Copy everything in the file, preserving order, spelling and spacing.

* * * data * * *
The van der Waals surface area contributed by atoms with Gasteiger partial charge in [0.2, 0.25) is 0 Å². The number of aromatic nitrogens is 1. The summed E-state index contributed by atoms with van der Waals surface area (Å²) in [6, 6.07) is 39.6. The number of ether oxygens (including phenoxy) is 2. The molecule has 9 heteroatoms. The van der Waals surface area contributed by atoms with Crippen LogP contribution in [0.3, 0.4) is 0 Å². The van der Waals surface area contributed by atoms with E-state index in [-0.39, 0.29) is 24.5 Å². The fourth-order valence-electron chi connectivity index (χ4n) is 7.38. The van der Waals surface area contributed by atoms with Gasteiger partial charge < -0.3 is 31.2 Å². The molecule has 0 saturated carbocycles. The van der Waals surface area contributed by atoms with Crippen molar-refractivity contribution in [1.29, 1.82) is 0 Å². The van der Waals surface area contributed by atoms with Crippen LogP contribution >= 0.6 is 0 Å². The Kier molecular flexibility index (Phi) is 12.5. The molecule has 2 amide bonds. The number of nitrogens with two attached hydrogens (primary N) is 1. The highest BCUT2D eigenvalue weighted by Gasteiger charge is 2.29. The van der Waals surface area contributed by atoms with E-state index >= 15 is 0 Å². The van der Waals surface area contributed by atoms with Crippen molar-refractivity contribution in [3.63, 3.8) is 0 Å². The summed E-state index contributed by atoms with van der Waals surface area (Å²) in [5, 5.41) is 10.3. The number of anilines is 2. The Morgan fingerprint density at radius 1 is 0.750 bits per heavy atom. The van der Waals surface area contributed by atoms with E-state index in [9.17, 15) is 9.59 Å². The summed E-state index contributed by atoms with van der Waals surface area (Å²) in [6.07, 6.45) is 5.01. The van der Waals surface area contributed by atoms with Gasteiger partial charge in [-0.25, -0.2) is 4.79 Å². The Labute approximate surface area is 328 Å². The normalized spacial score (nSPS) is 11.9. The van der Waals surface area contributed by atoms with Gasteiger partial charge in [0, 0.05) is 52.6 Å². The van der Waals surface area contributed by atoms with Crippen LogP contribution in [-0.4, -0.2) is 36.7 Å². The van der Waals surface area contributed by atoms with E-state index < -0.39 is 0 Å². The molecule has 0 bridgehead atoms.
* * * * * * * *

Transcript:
The van der Waals surface area contributed by atoms with Gasteiger partial charge in [0.2, 0.25) is 0 Å². The number of aromatic nitrogens is 1. The summed E-state index contributed by atoms with van der Waals surface area (Å²) in [6, 6.07) is 39.6. The number of ether oxygens (including phenoxy) is 2. The molecule has 9 heteroatoms. The van der Waals surface area contributed by atoms with Crippen LogP contribution in [0.3, 0.4) is 0 Å². The van der Waals surface area contributed by atoms with E-state index in [-0.39, 0.29) is 24.5 Å². The fourth-order valence-electron chi connectivity index (χ4n) is 7.38. The van der Waals surface area contributed by atoms with Gasteiger partial charge < -0.3 is 31.2 Å². The molecule has 0 saturated carbocycles. The van der Waals surface area contributed by atoms with Crippen molar-refractivity contribution in [1.29, 1.82) is 0 Å². The van der Waals surface area contributed by atoms with Crippen LogP contribution >= 0.6 is 0 Å². The Kier molecular flexibility index (Phi) is 12.5. The molecule has 2 amide bonds. The number of nitrogens with two attached hydrogens (primary N) is 1. The highest BCUT2D eigenvalue weighted by Gasteiger charge is 2.29. The van der Waals surface area contributed by atoms with E-state index >= 15 is 0 Å². The van der Waals surface area contributed by atoms with Crippen molar-refractivity contribution in [3.63, 3.8) is 0 Å². The summed E-state index contributed by atoms with van der Waals surface area (Å²) in [5, 5.41) is 10.3. The number of anilines is 2. The Morgan fingerprint density at radius 1 is 0.750 bits per heavy atom. The van der Waals surface area contributed by atoms with E-state index in [9.17, 15) is 9.59 Å². The summed E-state index contributed by atoms with van der Waals surface area (Å²) in [6.07, 6.45) is 5.01. The van der Waals surface area contributed by atoms with Gasteiger partial charge in [-0.25, -0.2) is 4.79 Å². The Labute approximate surface area is 328 Å². The normalized spacial score (nSPS) is 11.9. The van der Waals surface area contributed by atoms with Gasteiger partial charge in [0, 0.05) is 52.6 Å². The van der Waals surface area contributed by atoms with Crippen LogP contribution in [-0.4, -0.2) is 36.7 Å². The van der Waals surface area contributed by atoms with E-state index < -0.39 is 0 Å². The molecule has 0 bridgehead atoms.